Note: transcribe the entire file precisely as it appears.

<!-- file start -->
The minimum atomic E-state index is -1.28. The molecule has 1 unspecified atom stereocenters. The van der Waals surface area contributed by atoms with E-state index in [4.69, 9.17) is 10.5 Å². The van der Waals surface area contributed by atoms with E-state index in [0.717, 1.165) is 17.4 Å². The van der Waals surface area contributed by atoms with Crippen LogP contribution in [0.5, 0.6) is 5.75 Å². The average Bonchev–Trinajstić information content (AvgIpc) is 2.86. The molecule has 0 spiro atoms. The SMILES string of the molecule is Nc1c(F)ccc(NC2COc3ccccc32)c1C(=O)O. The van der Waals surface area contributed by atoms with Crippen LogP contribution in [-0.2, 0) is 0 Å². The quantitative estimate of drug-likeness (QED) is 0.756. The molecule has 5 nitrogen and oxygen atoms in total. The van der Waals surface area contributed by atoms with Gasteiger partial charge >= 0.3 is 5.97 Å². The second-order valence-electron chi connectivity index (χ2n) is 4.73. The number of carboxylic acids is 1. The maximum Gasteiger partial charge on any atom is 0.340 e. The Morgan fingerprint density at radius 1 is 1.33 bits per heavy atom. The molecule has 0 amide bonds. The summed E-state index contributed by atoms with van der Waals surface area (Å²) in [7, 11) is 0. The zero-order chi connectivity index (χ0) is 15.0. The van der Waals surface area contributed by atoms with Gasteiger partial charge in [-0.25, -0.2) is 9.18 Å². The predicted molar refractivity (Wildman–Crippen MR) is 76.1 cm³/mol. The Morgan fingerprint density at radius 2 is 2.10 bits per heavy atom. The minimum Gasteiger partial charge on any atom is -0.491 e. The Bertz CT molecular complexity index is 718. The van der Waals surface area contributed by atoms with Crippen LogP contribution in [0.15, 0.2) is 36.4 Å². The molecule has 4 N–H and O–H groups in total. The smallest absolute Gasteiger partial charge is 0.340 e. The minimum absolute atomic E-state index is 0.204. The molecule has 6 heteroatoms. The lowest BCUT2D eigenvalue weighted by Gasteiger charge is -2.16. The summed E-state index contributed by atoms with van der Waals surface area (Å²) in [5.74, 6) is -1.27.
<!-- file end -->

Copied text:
The minimum atomic E-state index is -1.28. The molecule has 1 unspecified atom stereocenters. The van der Waals surface area contributed by atoms with E-state index in [4.69, 9.17) is 10.5 Å². The van der Waals surface area contributed by atoms with E-state index in [0.717, 1.165) is 17.4 Å². The van der Waals surface area contributed by atoms with Crippen LogP contribution in [0.5, 0.6) is 5.75 Å². The average Bonchev–Trinajstić information content (AvgIpc) is 2.86. The molecule has 0 spiro atoms. The SMILES string of the molecule is Nc1c(F)ccc(NC2COc3ccccc32)c1C(=O)O. The van der Waals surface area contributed by atoms with Crippen LogP contribution in [-0.2, 0) is 0 Å². The quantitative estimate of drug-likeness (QED) is 0.756. The molecule has 5 nitrogen and oxygen atoms in total. The van der Waals surface area contributed by atoms with Gasteiger partial charge >= 0.3 is 5.97 Å². The second-order valence-electron chi connectivity index (χ2n) is 4.73. The number of carboxylic acids is 1. The maximum Gasteiger partial charge on any atom is 0.340 e. The Morgan fingerprint density at radius 1 is 1.33 bits per heavy atom. The molecule has 0 amide bonds. The summed E-state index contributed by atoms with van der Waals surface area (Å²) in [7, 11) is 0. The zero-order chi connectivity index (χ0) is 15.0. The van der Waals surface area contributed by atoms with Gasteiger partial charge in [-0.25, -0.2) is 9.18 Å². The predicted molar refractivity (Wildman–Crippen MR) is 76.1 cm³/mol. The Morgan fingerprint density at radius 2 is 2.10 bits per heavy atom. The minimum Gasteiger partial charge on any atom is -0.491 e. The Bertz CT molecular complexity index is 718. The van der Waals surface area contributed by atoms with Crippen LogP contribution in [0.15, 0.2) is 36.4 Å². The molecule has 4 N–H and O–H groups in total. The smallest absolute Gasteiger partial charge is 0.340 e. The minimum absolute atomic E-state index is 0.204. The molecule has 6 heteroatoms. The lowest BCUT2D eigenvalue weighted by Gasteiger charge is -2.16. The summed E-state index contributed by atoms with van der Waals surface area (Å²) in [5.74, 6) is -1.27.